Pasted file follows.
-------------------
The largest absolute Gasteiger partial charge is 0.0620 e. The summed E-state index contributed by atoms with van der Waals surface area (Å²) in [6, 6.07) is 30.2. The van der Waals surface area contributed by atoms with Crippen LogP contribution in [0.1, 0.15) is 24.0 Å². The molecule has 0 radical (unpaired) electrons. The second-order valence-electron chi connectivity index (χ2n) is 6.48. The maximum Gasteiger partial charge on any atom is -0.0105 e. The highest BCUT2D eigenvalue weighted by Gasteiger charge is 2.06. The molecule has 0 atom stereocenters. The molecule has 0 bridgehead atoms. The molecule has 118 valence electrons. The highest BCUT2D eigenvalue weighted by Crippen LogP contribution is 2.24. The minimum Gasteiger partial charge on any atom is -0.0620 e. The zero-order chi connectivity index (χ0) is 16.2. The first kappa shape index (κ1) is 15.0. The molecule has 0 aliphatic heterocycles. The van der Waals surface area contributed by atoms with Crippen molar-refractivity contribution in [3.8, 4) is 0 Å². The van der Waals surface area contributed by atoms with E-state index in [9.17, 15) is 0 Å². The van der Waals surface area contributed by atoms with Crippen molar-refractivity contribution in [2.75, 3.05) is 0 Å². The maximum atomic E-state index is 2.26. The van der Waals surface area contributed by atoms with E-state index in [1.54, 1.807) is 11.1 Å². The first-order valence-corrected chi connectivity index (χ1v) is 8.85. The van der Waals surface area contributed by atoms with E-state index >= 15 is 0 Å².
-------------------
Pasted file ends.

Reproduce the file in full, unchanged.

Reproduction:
The largest absolute Gasteiger partial charge is 0.0620 e. The summed E-state index contributed by atoms with van der Waals surface area (Å²) in [6, 6.07) is 30.2. The van der Waals surface area contributed by atoms with Crippen LogP contribution in [0.1, 0.15) is 24.0 Å². The molecule has 0 radical (unpaired) electrons. The second-order valence-electron chi connectivity index (χ2n) is 6.48. The maximum Gasteiger partial charge on any atom is -0.0105 e. The highest BCUT2D eigenvalue weighted by Gasteiger charge is 2.06. The molecule has 0 atom stereocenters. The molecule has 0 bridgehead atoms. The molecule has 118 valence electrons. The highest BCUT2D eigenvalue weighted by Crippen LogP contribution is 2.24. The minimum Gasteiger partial charge on any atom is -0.0620 e. The zero-order chi connectivity index (χ0) is 16.2. The first kappa shape index (κ1) is 15.0. The molecule has 0 aliphatic heterocycles. The van der Waals surface area contributed by atoms with Crippen molar-refractivity contribution in [3.8, 4) is 0 Å². The van der Waals surface area contributed by atoms with E-state index in [9.17, 15) is 0 Å². The van der Waals surface area contributed by atoms with Crippen molar-refractivity contribution in [2.75, 3.05) is 0 Å². The maximum atomic E-state index is 2.26. The van der Waals surface area contributed by atoms with E-state index in [1.54, 1.807) is 11.1 Å². The first-order valence-corrected chi connectivity index (χ1v) is 8.85. The van der Waals surface area contributed by atoms with E-state index >= 15 is 0 Å².